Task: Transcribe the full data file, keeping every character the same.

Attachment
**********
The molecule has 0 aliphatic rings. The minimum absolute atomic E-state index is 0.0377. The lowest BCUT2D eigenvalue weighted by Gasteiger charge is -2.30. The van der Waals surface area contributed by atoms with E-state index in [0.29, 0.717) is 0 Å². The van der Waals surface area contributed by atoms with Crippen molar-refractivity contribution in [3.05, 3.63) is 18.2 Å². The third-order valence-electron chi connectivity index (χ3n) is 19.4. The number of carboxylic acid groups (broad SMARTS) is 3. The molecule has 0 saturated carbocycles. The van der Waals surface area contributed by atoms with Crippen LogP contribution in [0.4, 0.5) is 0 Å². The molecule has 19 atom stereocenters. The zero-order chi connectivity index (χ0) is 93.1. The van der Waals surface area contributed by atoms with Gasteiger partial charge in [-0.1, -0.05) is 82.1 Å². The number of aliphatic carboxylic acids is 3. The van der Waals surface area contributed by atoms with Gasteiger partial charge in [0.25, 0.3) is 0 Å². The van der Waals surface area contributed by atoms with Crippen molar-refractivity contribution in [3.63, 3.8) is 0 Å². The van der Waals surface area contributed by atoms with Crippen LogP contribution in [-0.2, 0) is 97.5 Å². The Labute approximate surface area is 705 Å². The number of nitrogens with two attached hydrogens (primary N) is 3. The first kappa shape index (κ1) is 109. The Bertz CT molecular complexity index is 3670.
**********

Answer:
The molecule has 0 aliphatic rings. The minimum absolute atomic E-state index is 0.0377. The lowest BCUT2D eigenvalue weighted by Gasteiger charge is -2.30. The van der Waals surface area contributed by atoms with E-state index in [0.29, 0.717) is 0 Å². The van der Waals surface area contributed by atoms with Crippen molar-refractivity contribution in [3.05, 3.63) is 18.2 Å². The third-order valence-electron chi connectivity index (χ3n) is 19.4. The number of carboxylic acid groups (broad SMARTS) is 3. The molecule has 0 saturated carbocycles. The van der Waals surface area contributed by atoms with Crippen LogP contribution in [0.4, 0.5) is 0 Å². The molecule has 19 atom stereocenters. The zero-order chi connectivity index (χ0) is 93.1. The van der Waals surface area contributed by atoms with Gasteiger partial charge in [-0.1, -0.05) is 82.1 Å². The number of aliphatic carboxylic acids is 3. The van der Waals surface area contributed by atoms with Gasteiger partial charge in [0.25, 0.3) is 0 Å². The van der Waals surface area contributed by atoms with Crippen molar-refractivity contribution in [3.63, 3.8) is 0 Å². The van der Waals surface area contributed by atoms with Crippen LogP contribution in [-0.2, 0) is 97.5 Å². The Labute approximate surface area is 705 Å². The number of nitrogens with two attached hydrogens (primary N) is 3. The first kappa shape index (κ1) is 109. The Bertz CT molecular complexity index is 3670.